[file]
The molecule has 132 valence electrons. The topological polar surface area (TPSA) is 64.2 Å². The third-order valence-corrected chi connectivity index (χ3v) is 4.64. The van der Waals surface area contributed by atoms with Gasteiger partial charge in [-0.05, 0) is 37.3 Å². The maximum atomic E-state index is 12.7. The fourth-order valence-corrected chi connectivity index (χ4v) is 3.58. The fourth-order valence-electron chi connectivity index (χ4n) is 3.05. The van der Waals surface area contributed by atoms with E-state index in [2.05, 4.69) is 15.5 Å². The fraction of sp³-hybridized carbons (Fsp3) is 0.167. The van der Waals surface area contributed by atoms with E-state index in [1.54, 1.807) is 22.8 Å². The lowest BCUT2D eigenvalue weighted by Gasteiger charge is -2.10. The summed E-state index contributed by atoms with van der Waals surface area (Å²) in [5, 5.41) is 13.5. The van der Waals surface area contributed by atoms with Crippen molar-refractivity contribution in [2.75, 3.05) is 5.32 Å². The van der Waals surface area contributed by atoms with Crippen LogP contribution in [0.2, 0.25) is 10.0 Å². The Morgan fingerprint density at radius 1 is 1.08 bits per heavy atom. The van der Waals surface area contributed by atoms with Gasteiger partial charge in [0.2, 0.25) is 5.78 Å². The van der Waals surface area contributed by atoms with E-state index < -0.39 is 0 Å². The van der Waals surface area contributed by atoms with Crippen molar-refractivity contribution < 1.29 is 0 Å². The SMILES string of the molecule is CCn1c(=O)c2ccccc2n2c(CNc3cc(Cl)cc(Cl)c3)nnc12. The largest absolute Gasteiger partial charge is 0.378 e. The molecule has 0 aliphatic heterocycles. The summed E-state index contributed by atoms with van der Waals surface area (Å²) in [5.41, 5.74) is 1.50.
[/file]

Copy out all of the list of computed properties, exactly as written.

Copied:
The molecule has 132 valence electrons. The topological polar surface area (TPSA) is 64.2 Å². The third-order valence-corrected chi connectivity index (χ3v) is 4.64. The van der Waals surface area contributed by atoms with Gasteiger partial charge in [-0.05, 0) is 37.3 Å². The maximum atomic E-state index is 12.7. The fourth-order valence-corrected chi connectivity index (χ4v) is 3.58. The fourth-order valence-electron chi connectivity index (χ4n) is 3.05. The van der Waals surface area contributed by atoms with E-state index in [2.05, 4.69) is 15.5 Å². The fraction of sp³-hybridized carbons (Fsp3) is 0.167. The van der Waals surface area contributed by atoms with E-state index in [1.54, 1.807) is 22.8 Å². The lowest BCUT2D eigenvalue weighted by Gasteiger charge is -2.10. The summed E-state index contributed by atoms with van der Waals surface area (Å²) in [5, 5.41) is 13.5. The van der Waals surface area contributed by atoms with Crippen molar-refractivity contribution in [2.75, 3.05) is 5.32 Å². The van der Waals surface area contributed by atoms with Crippen LogP contribution in [0.2, 0.25) is 10.0 Å². The Morgan fingerprint density at radius 1 is 1.08 bits per heavy atom. The van der Waals surface area contributed by atoms with Gasteiger partial charge in [0.2, 0.25) is 5.78 Å². The van der Waals surface area contributed by atoms with E-state index < -0.39 is 0 Å². The van der Waals surface area contributed by atoms with Crippen molar-refractivity contribution < 1.29 is 0 Å². The SMILES string of the molecule is CCn1c(=O)c2ccccc2n2c(CNc3cc(Cl)cc(Cl)c3)nnc12. The largest absolute Gasteiger partial charge is 0.378 e. The molecule has 0 aliphatic heterocycles. The summed E-state index contributed by atoms with van der Waals surface area (Å²) in [5.41, 5.74) is 1.50.